Advertise to a market, or share with a community
My best friend's kid sister did the unthinkable last summer. She opened a bookstore.
Perhaps Rebekah didn't get the memo about paper, or she's never heard of the Kindle and it's creator, Amazon.com.
She lives on the outskirts of St. Louis, but she didn't seek out a location in the city. She didn't go to the edge of town, or even a suburb. No, 40 minutes away she parked her bookstore in downtown Edwardsville, Illinois, pop. 24,000. If you saw the movie "The Lucky Ones" with Tim Robbins and Rachel McAdams, you saw downtown Edwardsville dressed up as Denver.
In selecting her location, she didn't hire out her market research or conduct traffic studies. She used a phone book. Turns out, one advertising medium in decline is a increasingly important gauge of supply and demand. The phone book told her two important things: The number of used bookstores in Edwardsville (zero), and the number of residents in the town. Not the population, the actual phone numbers.
Rebekah called 250 residents and asked them questions about how much they read, where they get their books, and whether they would support a locally owned used book store. She got ahold of almost 40% of her random targets.
Then she called nearly a hundred other used book stores across the country. To her delight, this community is very supportive of each other.
Her dad had shared with me that she was desperate for advice, but only seemed to be getting it from the peanut gallery. She was eager to get more customers. To accomplish this goal, she was considering her advertising options.
When I was in the health club industry, people would come in and say they wanted to lose weight when they actually mean they want to lose fat and/or build muscle. I explained to Rebekah that sometimes business owners say they want more customers when they actually want more profit.
Conventional advertising, when not properly targeted, is often a losing proposition. There's a saying in the fund-raising business that goes something like, "Ready, aim, aim, aim, aim, aim..." This applies to your marketing too.
Here's a run-down of the ideas I shared with Rebekah in order to cater to her community of residents and customers:
- Start an online community where your customers and future customers can interact, share books, and give book reports and recommendations. Folks who are avid readers frequently also like to write.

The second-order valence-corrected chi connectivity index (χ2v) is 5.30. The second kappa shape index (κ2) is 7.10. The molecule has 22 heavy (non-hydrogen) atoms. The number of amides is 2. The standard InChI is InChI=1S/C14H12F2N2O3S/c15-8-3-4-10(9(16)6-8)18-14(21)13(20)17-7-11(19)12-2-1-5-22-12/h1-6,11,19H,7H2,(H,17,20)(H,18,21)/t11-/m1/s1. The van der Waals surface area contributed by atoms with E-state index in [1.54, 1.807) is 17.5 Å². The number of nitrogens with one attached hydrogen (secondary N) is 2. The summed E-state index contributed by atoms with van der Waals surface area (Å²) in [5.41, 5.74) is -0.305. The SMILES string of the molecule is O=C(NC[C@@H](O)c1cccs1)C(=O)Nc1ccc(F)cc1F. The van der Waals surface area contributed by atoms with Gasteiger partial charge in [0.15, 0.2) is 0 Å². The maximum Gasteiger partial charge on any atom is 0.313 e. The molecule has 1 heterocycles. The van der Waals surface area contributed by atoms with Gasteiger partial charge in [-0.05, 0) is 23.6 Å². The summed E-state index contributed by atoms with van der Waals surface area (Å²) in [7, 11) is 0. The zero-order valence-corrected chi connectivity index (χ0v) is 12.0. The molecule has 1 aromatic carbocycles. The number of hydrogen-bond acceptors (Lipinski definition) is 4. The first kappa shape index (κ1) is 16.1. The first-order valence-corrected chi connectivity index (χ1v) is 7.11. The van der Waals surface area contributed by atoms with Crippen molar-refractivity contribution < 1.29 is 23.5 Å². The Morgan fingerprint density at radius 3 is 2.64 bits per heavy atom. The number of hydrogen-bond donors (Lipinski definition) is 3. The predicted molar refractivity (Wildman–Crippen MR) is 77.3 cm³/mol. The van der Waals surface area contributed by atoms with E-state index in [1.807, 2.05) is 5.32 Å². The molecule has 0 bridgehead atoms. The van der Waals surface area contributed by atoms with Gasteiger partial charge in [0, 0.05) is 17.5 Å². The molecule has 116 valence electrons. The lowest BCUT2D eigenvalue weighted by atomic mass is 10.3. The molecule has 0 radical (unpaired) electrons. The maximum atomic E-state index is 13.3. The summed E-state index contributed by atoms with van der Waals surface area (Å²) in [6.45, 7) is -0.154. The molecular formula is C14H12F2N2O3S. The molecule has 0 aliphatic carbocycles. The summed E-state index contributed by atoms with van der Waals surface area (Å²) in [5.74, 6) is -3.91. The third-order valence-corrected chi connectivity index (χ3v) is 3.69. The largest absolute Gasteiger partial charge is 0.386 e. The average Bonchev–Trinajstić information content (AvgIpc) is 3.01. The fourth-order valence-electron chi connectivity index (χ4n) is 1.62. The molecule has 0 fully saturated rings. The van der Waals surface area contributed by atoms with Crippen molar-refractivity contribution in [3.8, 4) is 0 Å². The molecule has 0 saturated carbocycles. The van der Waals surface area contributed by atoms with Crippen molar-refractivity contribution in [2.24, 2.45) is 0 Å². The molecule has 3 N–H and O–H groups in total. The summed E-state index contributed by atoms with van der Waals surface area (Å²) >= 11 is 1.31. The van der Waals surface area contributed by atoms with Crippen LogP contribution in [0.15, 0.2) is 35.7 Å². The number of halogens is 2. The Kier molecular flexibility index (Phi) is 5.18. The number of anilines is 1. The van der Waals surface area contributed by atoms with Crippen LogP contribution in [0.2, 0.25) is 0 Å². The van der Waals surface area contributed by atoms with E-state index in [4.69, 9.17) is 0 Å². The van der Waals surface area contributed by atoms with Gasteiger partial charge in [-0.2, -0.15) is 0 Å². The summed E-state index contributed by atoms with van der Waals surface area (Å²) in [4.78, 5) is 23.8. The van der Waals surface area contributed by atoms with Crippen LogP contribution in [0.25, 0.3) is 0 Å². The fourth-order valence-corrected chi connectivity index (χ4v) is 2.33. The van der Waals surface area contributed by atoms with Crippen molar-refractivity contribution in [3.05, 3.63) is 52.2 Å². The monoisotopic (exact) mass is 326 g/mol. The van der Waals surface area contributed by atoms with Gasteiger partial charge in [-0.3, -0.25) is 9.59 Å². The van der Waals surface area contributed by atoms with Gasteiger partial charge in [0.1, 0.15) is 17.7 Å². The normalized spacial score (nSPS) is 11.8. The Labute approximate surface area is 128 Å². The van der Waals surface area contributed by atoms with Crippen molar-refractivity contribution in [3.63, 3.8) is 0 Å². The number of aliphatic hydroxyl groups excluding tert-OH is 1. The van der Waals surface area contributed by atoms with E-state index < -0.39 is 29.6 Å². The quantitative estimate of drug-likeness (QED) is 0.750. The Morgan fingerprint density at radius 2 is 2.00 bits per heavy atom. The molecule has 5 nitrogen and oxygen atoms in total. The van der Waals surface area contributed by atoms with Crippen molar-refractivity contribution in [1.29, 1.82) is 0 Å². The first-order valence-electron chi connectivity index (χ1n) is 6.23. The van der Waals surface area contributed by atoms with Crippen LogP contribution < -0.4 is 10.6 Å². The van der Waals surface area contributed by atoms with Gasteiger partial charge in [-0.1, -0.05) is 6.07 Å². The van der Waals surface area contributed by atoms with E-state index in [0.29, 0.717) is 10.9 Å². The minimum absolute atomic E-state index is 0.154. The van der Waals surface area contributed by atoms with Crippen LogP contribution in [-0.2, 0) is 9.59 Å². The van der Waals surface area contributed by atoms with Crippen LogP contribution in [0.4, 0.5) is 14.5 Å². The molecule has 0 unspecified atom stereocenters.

- Get networked into the schools. Find sponsors who are willing to buy books for the entire third grade class of each elementary school. They get the publicity and goodwill, and you get to be Santa Claus.
- Be an early adopter of social media in your community. A frequently updated Facebook Fan Page can add more buzz to your business. Social media makes you easier to sneeze. "Sneezing" is the idea that your customers talk about you because you are remarkable, not because you reward them for it.
- Your best source of profit comes from your most loyal customers. You have prospects, former customers, customers and loyal customers. It costs more to turn prospects into customers than it does to increase sales from loyal customers.
- Work out a deal with the coffee shop next door to sell $10 coffee cards for $8 when a customer buys 3 or more books. The "deal" part comes when you're actually buying the coffee cards for $7-8 each. This is a common practice among national brands which lends itself to great cross-promotion. And of course, you're happy to sell them for $10 to anyone who walks in the door.
- Ask customers to donate an extra couple of bucks to support the children's reading club which otherwise doesn't cover its costs.
- Organize the historic businesses in the downtown area in order to conduct customer surveys, promotions and customer service training. The "idea" isn't the organization; no one seeks out more levels of bureaucracy or cost. The "idea" is customer service training. Case study: Domino's Pizza responds to focus group thrashing by changing their recipe and their advertising.
There are many other ideas where this came from, but she isn't even a year into her business yet. The key for Rebekah, and millions of business owners like her, is to think differently about your customers' needs, be remarkable, and be easy to sneeze.